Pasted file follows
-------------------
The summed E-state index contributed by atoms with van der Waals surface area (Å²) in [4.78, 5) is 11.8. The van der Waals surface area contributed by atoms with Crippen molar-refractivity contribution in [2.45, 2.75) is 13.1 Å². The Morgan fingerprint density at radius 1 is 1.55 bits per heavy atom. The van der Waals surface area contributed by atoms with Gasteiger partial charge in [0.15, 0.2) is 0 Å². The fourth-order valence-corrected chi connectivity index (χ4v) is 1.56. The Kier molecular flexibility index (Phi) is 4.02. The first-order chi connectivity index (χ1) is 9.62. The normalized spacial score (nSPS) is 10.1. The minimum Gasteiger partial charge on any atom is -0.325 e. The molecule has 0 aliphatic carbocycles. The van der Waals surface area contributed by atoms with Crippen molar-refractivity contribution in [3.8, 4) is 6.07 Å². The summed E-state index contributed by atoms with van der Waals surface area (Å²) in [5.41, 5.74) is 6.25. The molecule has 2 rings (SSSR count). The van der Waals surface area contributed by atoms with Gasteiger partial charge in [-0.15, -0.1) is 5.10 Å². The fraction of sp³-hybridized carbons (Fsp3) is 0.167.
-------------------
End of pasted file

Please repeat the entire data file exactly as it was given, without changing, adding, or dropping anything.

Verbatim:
The summed E-state index contributed by atoms with van der Waals surface area (Å²) in [4.78, 5) is 11.8. The van der Waals surface area contributed by atoms with Crippen molar-refractivity contribution in [2.45, 2.75) is 13.1 Å². The Morgan fingerprint density at radius 1 is 1.55 bits per heavy atom. The van der Waals surface area contributed by atoms with Gasteiger partial charge in [0.15, 0.2) is 0 Å². The fourth-order valence-corrected chi connectivity index (χ4v) is 1.56. The Kier molecular flexibility index (Phi) is 4.02. The first-order chi connectivity index (χ1) is 9.62. The normalized spacial score (nSPS) is 10.1. The minimum Gasteiger partial charge on any atom is -0.325 e. The molecule has 0 aliphatic carbocycles. The van der Waals surface area contributed by atoms with Crippen molar-refractivity contribution in [3.8, 4) is 6.07 Å². The summed E-state index contributed by atoms with van der Waals surface area (Å²) in [5.41, 5.74) is 6.25. The molecule has 2 rings (SSSR count). The van der Waals surface area contributed by atoms with Gasteiger partial charge in [-0.15, -0.1) is 5.10 Å². The fraction of sp³-hybridized carbons (Fsp3) is 0.167.